On April 7 I attended the semiannual Nature Photographers of the Pacific Northwest (NPPNW)
meeting — held this time around on the campus of Lewis & Clark College,
just up the I-5 in Portland. The main speaker for the event was professional photographer George Lepp.
When I was looking at a map of the area, I noticed that very close to the college was Tryon Creek State Natural Area.
I had never heard of it before, and thought it might be a nice place to visit that day, if I had time.
A little bit later, I popped over to the Wikipedia
Web site, and when I glanced at the "Today's featured article" section, I was shocked to see that it was the entry for Tryon Creek State Natural Area!
Now, is that a bizarre coincidence, or what? ARE there such things as "coincidences?" Hmmmm....
When the seminar ended a bit after 5:00 PM, I drove down the road to the state park, grabbed my fairly-new Canon S100 camera,
and went to see what I could see. The light was a bit dim, and it was somewhat muddy on the trails. I don't think this is even close to being the most interesting state park in Oregon, but it does have the distinction of being the only one within a major metropolitan area. Indeed, once in the forest, you feel far removed from downtown Portland, rather than being a mere six miles away!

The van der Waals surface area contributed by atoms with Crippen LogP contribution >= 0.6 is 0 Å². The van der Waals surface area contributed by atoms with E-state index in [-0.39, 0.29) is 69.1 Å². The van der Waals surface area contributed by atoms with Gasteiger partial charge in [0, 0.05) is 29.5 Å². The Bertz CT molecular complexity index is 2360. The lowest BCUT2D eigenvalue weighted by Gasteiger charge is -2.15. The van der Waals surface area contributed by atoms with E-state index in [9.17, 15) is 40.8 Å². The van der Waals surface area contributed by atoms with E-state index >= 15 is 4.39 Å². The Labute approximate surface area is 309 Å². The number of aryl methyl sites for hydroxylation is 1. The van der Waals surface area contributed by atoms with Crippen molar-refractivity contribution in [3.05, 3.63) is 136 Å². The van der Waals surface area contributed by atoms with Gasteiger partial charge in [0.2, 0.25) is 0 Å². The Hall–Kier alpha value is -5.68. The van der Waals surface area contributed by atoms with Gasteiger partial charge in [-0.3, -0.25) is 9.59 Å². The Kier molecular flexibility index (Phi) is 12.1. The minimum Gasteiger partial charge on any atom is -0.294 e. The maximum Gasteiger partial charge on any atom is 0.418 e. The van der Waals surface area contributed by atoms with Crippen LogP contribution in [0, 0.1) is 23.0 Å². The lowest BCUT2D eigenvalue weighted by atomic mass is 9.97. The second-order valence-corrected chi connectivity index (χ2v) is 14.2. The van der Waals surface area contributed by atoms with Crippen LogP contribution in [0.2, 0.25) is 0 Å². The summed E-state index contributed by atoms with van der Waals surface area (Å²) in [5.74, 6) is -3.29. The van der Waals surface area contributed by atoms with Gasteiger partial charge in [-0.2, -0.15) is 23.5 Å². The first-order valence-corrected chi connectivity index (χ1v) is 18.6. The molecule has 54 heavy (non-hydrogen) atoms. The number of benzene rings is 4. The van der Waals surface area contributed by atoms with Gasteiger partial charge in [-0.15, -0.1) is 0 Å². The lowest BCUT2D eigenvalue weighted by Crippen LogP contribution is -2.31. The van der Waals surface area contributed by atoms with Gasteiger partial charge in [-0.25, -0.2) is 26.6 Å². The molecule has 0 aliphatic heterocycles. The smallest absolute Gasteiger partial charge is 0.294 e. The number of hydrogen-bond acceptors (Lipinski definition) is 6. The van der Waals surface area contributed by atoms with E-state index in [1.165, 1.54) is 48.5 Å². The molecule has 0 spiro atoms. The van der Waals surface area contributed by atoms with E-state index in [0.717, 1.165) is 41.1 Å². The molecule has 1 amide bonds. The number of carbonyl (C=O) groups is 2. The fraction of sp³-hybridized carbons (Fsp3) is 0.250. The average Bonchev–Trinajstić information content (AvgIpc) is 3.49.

So even though it was kind of a boring forest compared to other places in Oregon, I tried to keep my photographic eyes open for interesting subjects. I made it a point to take a shot of each type of wildflower I came across, but some did not come out good, because focus is always an issue with macro shots. I didn't have my DSLR camera and tripod, but only a point-and-shoot. Still, in the end, it's the photographer's skill that makes the picture more than the type of camera.
I wandered around the trails for nearly an hour and a half. It's a large park — 645 acres — so I wasn't able to see even half of it. I did get some interesting shots, the best 20 of which have been collected into this album.